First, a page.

We advise all the brands that wants to advertise with us. Definitely. And most of the time it’s a challenge to get the creative level the same as I have on my blog. But WeTransfer is a mass-audience which means you have to give in every now and then. I don’t like it, but that’s the game.
Still it’s a challenge for us to be that game changer, and make it as easy as possible for brands to understand and trust that less really IS more and deliver quality images for advertising purposes. Or great simple copy. It’s all there, only they try to over-complicate and please too many people internally. Then again, we have a lot of brands who deliver perfect advertisements. So it’s not taking up too much time of my day.
What makes for a good wallpaper?
It has to be non-obtrusive, yet appealing enough to create an emotional link with the user. When people get interested they usually click for more info or satisfaction. Good photography really generates the highest CTR, but amazing artworks and illustration also do well. Inevitably, big logos and lots of text don’t work so well.
If you had the opportunity to collaborate with any artist, designer or brand on a WeTransfer background, who would that be; and why?
I’d love to have Shepard Fairy design something for WeTransfer. I think his style and attitude fits the brand and service. Obey Giant! Ha ha…
What makes you smile?
A lot of things, but specifically on WeTransfer I love the positive responses on the service. People really love it, and even use WeTransfer as a verb. That shit cray. It makes me smile when people tweet they are watching the ‘slideshow of images’ while uploading or downloading a file… just because they love the creativity.
When you’re not running one of “Europe’s 100 hottest startups”, where could we expect to find you?
When I’m not in Amsterdam, I’m usually somewhere else on a road trip. Key cities I love to visit are New York, London and Paris.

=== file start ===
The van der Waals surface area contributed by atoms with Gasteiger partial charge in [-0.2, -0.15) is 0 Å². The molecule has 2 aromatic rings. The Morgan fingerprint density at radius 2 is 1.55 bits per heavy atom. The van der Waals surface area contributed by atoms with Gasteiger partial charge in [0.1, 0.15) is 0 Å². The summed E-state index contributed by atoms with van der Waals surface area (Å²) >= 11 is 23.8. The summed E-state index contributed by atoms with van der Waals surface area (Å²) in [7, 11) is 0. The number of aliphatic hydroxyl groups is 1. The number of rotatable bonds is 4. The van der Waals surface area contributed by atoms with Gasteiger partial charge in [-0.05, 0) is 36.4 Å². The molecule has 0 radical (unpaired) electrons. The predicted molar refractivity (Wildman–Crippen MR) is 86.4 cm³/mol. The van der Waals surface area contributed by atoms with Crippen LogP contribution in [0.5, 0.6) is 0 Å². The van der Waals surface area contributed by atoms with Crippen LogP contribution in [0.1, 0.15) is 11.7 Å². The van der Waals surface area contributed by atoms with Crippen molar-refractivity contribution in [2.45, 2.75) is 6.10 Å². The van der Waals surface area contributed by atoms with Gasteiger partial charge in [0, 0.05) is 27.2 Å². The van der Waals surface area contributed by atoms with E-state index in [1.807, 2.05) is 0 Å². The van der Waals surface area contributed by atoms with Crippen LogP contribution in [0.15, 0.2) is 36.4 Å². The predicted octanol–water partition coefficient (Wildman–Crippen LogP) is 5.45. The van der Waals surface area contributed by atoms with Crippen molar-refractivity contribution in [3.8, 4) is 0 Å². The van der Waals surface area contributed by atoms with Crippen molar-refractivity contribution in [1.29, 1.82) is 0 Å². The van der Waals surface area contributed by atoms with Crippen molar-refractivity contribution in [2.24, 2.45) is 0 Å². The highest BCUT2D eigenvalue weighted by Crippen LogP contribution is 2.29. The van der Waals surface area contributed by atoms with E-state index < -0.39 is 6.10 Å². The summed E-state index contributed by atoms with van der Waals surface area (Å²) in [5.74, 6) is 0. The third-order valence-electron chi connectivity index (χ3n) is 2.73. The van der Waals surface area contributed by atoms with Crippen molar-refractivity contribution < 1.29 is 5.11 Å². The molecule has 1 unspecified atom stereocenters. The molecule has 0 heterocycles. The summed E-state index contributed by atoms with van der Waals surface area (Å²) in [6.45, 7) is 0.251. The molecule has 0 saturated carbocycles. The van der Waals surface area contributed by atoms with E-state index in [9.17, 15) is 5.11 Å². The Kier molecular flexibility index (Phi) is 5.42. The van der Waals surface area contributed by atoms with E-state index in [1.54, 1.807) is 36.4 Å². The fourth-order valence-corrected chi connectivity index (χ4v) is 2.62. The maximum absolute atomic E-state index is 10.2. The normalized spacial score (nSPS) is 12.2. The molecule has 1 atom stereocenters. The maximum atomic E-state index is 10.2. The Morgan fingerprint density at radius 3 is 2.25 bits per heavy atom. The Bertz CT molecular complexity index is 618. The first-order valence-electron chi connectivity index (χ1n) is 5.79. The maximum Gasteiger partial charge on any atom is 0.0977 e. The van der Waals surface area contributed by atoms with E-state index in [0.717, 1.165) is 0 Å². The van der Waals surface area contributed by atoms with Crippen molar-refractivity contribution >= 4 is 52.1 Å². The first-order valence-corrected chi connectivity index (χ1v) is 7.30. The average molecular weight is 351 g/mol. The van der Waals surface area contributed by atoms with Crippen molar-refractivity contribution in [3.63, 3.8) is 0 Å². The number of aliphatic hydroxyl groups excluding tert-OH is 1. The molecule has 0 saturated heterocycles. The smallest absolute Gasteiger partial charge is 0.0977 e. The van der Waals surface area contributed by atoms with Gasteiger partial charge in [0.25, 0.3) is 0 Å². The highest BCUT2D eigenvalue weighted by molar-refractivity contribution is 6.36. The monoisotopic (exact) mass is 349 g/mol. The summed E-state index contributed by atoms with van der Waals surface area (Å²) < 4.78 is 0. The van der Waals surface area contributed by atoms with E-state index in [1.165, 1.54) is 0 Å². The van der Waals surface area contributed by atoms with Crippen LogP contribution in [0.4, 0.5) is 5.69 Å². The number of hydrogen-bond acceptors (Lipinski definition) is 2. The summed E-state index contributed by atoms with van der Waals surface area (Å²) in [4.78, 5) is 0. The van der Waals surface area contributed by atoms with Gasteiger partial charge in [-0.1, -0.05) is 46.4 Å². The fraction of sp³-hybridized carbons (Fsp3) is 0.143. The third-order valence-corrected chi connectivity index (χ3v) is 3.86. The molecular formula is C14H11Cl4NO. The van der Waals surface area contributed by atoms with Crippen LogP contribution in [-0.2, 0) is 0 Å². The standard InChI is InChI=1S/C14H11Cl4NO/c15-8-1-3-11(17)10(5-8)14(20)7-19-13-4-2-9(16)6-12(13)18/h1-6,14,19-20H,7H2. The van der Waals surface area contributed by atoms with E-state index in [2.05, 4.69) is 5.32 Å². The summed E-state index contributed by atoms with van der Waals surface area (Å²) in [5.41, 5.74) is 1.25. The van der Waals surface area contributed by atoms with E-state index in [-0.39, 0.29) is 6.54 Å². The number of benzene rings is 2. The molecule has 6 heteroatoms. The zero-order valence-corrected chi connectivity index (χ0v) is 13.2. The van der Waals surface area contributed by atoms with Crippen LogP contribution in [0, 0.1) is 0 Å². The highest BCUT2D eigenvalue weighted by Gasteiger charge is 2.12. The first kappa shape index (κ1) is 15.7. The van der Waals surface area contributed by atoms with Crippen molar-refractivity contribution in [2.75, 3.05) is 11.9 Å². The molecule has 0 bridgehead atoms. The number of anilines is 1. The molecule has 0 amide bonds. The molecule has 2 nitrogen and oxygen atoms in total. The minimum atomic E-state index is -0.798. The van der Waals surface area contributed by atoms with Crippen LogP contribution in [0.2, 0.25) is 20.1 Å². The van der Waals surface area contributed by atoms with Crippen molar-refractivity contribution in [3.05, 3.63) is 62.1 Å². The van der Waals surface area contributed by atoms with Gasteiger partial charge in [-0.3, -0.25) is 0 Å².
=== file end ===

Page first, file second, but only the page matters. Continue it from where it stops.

Is there one piece of advice you’d offer a budding startup?
Always listen to your gut-feeling. Sometime you’ll need to make short cuts, but when shit feels wrong, don’t do it. If you really care about things, make an argument about it. It shows you’re truly passionate about what you do. And never give out shares easily. It’s your business. Let people prove they are worth it. And most of all… this isn’t a fairytale. It’s a messed up story of working hard 7 days a week, 356 days a year. Luckily, if you choose to do something you like, it won’t feel like work.
What’s next for WeTransfer and Nalden?
For WeTransfer it’s exciting times. So for Nalden it is too, ha ha. We are about to launch a new beta of our HTML-based version. We call it the New WeTransfer since it’s a lot more stable and feels more contemporary. We’ll also introduce a few new features. Over the years people kept asking for more features, so we combined the most popular ones in a package called ‘PLUS’ which people can buy for just $10 a month. Plus it allows you to share files up to 5GB, password protect your files, store files up to 50GB and there’s an address book amongst a few other features.
The real challenge was to keep it simple. Adding features kills the simplicity of the service which is why we are so popular in the first place. The coming months I’ll be focussing on tweaking and improving the product.